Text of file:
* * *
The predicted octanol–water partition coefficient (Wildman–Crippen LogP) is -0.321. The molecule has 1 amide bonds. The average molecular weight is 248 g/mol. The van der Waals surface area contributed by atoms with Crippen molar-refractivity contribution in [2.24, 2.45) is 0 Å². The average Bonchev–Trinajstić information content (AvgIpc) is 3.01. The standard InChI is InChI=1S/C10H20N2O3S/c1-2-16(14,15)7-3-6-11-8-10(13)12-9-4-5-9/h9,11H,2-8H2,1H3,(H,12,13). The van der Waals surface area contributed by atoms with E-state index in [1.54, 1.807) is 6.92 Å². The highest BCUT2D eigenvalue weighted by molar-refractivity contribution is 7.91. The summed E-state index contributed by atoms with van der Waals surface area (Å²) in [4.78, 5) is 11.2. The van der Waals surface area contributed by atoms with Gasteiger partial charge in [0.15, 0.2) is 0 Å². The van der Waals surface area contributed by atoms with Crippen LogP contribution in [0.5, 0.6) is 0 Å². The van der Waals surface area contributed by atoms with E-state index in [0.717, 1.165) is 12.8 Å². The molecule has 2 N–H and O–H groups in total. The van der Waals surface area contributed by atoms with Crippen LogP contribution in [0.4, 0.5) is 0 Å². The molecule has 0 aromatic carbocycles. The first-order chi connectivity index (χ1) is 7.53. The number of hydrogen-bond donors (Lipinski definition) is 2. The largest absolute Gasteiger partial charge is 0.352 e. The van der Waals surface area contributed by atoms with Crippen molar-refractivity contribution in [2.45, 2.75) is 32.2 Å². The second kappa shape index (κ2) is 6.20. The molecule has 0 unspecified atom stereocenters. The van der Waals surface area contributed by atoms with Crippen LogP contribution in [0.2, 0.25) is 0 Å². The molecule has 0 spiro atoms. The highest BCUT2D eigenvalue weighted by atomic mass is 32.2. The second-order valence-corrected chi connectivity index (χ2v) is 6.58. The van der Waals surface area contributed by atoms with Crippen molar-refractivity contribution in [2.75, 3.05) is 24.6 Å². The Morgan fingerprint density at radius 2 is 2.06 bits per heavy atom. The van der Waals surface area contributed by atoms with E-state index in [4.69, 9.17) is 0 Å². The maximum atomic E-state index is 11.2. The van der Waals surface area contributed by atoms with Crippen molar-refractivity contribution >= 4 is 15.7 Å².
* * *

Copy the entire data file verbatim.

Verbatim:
The predicted octanol–water partition coefficient (Wildman–Crippen LogP) is -0.321. The molecule has 1 amide bonds. The average molecular weight is 248 g/mol. The van der Waals surface area contributed by atoms with Crippen molar-refractivity contribution in [2.24, 2.45) is 0 Å². The average Bonchev–Trinajstić information content (AvgIpc) is 3.01. The standard InChI is InChI=1S/C10H20N2O3S/c1-2-16(14,15)7-3-6-11-8-10(13)12-9-4-5-9/h9,11H,2-8H2,1H3,(H,12,13). The van der Waals surface area contributed by atoms with E-state index in [1.54, 1.807) is 6.92 Å². The highest BCUT2D eigenvalue weighted by molar-refractivity contribution is 7.91. The summed E-state index contributed by atoms with van der Waals surface area (Å²) in [4.78, 5) is 11.2. The van der Waals surface area contributed by atoms with Gasteiger partial charge in [0.15, 0.2) is 0 Å². The van der Waals surface area contributed by atoms with Crippen LogP contribution in [0.5, 0.6) is 0 Å². The van der Waals surface area contributed by atoms with E-state index in [0.717, 1.165) is 12.8 Å². The molecule has 2 N–H and O–H groups in total. The van der Waals surface area contributed by atoms with Crippen LogP contribution in [0.4, 0.5) is 0 Å². The molecule has 0 aromatic carbocycles. The first-order chi connectivity index (χ1) is 7.53. The number of hydrogen-bond donors (Lipinski definition) is 2. The largest absolute Gasteiger partial charge is 0.352 e. The van der Waals surface area contributed by atoms with Crippen molar-refractivity contribution in [2.45, 2.75) is 32.2 Å². The second kappa shape index (κ2) is 6.20. The molecule has 0 unspecified atom stereocenters. The van der Waals surface area contributed by atoms with Crippen LogP contribution in [0.2, 0.25) is 0 Å². The molecule has 0 spiro atoms. The highest BCUT2D eigenvalue weighted by atomic mass is 32.2. The second-order valence-corrected chi connectivity index (χ2v) is 6.58. The van der Waals surface area contributed by atoms with Crippen molar-refractivity contribution in [2.75, 3.05) is 24.6 Å². The Morgan fingerprint density at radius 2 is 2.06 bits per heavy atom. The van der Waals surface area contributed by atoms with E-state index in [4.69, 9.17) is 0 Å². The maximum atomic E-state index is 11.2. The van der Waals surface area contributed by atoms with Crippen molar-refractivity contribution >= 4 is 15.7 Å².